Pittsburgh’s $528-million North Shore Connector project is now nearing completion on schedule, despite a month-long jam of a tunnel-boring machine in 2008. The Port Authority of Allegheny County says there are no claims or liquidated damages.
The 1.2-mile extension of the city’s 25-mile light-rail system extends from downtown beneath the Allegheny River to the city’s North Side. The work involved three major components: construction of the twin-bore tunnels, reconfiguration of the existing Gateway Station and a new North Side station.
In April 2008, the 500-ton boring machine clogged with sticky clay and tree roots, and work stalled for a month. The TBM had dug 720 ft and had been progressing at 30 ft per day, exceeding the daily goal by five feet. Winston Simmonds, port authority rail engineer, says North Shore Constructors, a joint venture of Toyko-based Obayashi Corp. and Pittsburgh-based Trumbull Corp., recovered the lost time. All heavy civil work in the $156.6-million contract is on track to be completed this month.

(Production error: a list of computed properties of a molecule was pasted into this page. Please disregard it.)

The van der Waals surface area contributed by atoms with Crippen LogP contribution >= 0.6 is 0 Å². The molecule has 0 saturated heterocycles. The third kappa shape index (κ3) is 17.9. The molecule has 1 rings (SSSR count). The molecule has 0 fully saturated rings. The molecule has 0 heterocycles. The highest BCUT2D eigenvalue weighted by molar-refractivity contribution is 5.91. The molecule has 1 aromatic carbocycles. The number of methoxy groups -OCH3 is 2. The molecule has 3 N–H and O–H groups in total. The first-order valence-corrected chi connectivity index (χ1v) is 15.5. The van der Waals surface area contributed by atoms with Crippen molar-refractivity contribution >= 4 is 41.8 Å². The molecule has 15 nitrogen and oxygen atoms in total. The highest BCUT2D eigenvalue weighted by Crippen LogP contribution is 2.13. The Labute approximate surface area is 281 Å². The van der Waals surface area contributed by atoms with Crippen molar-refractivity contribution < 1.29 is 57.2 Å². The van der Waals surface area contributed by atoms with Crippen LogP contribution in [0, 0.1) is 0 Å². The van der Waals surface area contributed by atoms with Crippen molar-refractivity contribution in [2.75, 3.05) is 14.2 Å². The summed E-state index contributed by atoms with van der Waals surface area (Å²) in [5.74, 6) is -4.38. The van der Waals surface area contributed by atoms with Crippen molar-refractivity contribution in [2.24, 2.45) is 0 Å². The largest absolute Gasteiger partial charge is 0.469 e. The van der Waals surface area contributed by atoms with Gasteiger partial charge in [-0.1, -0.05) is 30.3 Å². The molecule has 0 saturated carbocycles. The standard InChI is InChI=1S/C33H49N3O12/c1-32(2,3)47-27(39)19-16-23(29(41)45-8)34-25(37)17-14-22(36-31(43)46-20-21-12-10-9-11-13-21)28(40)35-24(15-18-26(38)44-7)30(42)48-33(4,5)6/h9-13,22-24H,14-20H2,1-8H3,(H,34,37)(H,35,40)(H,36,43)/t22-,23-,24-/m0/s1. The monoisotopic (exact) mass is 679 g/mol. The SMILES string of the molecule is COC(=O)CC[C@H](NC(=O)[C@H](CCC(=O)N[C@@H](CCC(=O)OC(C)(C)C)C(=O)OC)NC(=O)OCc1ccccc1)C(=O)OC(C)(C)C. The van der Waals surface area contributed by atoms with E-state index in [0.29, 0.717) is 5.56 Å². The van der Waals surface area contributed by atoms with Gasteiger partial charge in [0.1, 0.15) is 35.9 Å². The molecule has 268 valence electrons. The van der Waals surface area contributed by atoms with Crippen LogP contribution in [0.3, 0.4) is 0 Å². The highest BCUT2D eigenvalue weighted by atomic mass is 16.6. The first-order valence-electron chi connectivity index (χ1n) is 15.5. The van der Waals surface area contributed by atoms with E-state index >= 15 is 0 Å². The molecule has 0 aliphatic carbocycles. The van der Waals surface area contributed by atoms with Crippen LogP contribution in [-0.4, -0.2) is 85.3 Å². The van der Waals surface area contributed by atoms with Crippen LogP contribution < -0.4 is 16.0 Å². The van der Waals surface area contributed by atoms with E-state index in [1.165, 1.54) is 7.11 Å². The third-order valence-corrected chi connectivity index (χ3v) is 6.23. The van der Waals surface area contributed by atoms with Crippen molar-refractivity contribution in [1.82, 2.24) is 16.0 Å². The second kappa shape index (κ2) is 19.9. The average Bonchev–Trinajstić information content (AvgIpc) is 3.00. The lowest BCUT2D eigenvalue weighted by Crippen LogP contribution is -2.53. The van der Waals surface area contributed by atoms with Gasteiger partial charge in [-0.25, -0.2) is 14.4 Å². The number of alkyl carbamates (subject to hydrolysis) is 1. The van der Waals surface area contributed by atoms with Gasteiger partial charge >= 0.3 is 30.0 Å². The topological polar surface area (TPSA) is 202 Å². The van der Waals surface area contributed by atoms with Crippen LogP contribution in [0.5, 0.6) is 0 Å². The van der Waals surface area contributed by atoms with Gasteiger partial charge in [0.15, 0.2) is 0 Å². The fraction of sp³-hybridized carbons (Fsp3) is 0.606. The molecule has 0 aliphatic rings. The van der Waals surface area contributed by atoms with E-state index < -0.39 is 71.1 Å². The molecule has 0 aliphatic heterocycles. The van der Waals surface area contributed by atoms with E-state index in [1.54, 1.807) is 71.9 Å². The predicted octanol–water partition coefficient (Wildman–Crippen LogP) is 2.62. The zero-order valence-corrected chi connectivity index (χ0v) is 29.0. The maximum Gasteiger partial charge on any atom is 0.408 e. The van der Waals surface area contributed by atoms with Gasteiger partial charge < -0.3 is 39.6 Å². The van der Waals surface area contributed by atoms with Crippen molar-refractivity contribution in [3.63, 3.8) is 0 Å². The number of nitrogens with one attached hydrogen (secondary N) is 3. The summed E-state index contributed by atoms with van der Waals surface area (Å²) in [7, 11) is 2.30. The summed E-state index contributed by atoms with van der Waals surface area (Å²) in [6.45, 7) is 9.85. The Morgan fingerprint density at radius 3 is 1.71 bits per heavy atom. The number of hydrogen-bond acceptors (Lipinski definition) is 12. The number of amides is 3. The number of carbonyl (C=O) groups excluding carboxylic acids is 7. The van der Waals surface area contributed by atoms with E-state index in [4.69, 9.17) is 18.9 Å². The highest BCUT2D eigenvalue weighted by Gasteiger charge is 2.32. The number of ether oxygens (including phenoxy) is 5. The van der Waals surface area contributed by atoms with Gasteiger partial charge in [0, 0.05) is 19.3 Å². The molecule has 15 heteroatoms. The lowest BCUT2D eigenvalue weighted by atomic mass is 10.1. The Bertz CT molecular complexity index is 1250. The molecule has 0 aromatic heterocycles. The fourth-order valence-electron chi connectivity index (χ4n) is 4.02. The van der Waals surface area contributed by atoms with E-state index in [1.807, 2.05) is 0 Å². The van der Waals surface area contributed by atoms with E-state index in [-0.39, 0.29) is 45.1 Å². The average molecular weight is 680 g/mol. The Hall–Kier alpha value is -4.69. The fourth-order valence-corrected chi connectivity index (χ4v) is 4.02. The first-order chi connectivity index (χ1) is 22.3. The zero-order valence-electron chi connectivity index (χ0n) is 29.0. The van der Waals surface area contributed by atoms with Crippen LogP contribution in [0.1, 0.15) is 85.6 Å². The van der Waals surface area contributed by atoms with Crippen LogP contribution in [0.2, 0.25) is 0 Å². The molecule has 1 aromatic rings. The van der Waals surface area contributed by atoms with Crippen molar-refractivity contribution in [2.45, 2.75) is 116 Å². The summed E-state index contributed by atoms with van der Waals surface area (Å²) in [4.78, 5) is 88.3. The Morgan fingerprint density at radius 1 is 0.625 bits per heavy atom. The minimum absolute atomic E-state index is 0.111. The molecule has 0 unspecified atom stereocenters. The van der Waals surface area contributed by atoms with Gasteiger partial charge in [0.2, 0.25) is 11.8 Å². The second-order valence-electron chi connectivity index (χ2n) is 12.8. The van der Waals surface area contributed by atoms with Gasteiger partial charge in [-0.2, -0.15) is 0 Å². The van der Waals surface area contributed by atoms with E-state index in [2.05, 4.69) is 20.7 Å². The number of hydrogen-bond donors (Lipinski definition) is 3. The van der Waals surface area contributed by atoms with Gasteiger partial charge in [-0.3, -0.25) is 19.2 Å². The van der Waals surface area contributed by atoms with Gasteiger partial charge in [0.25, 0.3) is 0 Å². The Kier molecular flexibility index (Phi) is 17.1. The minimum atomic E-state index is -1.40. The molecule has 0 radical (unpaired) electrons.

The twin tunnels, each nearly 23 ft in diameter, pierce a geology of alluvium, fluvioglacial, claystone, siltstone and limestone. Service on the new line is expected to begin in March 2012. The joint venture also excavated the Gateway Station shell under a $48.9-million contract. The new center platform is 385 ft long and as deep as 35 ft.
The old Gateway Station was a single-side platform about 320 ft long and 30 ft deep. Simmonds says the station finishes will be done by March 2012.
The light-rail extension is part of a $1-billion redevelopment of Pittsburgh’s North Side. The TBM bored 20 ft beneath the foundations of a major building on a narrow street�a feat that required settlement-monitoring machines.
Fittingly, that building is the new home of Trumbull Corp., the joint-venture partner. John Murray, construction manager for North Shore Constructors, says the proximity helped acquaint Trumbull’s employees to the tunneling industry, adding that the firm has bid on other tunneling projects.